You can limit the risk profits made on your transactions might fund or support fossil-fuel-inclusive investment portfolios by using a credit card from a more eco-friendly issuer. Banking locally with smaller banks and credit unions is one solution. Check out our lists of the best credit unions and research each institution nearest you for commitments to fossil-free investments and certifications or memberships from or with programs like B Lab’s B Corporation status, the Global Alliance for Banking on Values (GABV) Membership and more.
B-Corp Status, GABV Membership, 1% For the Planet and Fossil-Free Programs
Many corporations try to prove efforts toward sustainability to their customers, but consumers may not always know who or what to trust. Some banking institutions’ attempts at transparency lead them to partner with or enlist the services of third party organizations designed to ensure accountability in the form of private certification.
Among these is B Labs, a nonprofit promoting the idea business can be “a force for good” with its assistance helping companies “meet high standards of social and environmental performance, accountability, and transparency.”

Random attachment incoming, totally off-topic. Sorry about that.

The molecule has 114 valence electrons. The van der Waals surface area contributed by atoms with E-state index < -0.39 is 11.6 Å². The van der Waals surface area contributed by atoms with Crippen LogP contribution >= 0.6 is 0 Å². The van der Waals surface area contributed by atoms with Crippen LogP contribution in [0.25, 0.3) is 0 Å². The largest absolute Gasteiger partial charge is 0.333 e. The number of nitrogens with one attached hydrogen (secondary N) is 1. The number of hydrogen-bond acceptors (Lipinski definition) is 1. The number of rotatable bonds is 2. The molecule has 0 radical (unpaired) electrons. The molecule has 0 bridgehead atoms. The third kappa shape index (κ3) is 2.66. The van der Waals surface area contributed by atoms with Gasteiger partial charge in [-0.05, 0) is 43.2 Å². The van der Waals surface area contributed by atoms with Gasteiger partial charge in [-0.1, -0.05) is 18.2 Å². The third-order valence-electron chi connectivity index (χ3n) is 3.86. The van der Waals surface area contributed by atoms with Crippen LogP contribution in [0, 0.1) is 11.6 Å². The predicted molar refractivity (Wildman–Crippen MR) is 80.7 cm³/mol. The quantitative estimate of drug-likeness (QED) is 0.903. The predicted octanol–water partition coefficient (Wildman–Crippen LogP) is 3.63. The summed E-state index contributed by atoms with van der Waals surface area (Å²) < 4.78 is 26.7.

Global Alliance for Banking on Values
Several smaller banks and credit unions across North America have joined the Global Alliance for Banking on Values (GABV), which purportedly holds its members to a number of socially-conscious environmental and transparency standards.
1% For the Planet
The 1% For the Planet organization is a non-profit monitoring and certifying businesses dedicated to contributing at least 1% of profits toward planet-helpful organizations or activities. Some banks, including at least one on our list above, participate.
Bank.Green’s Fossil-Free Banking Alliance
Several institutions, including Beneficial State Bank, Atmos and Amalgamated Bank, have pledged not to invest in fossil fuels at all through the Fossil-Free Banking Alliance. These banks receive certification through self-declaration via Bank.Green.
Beware of Greenwashing Banks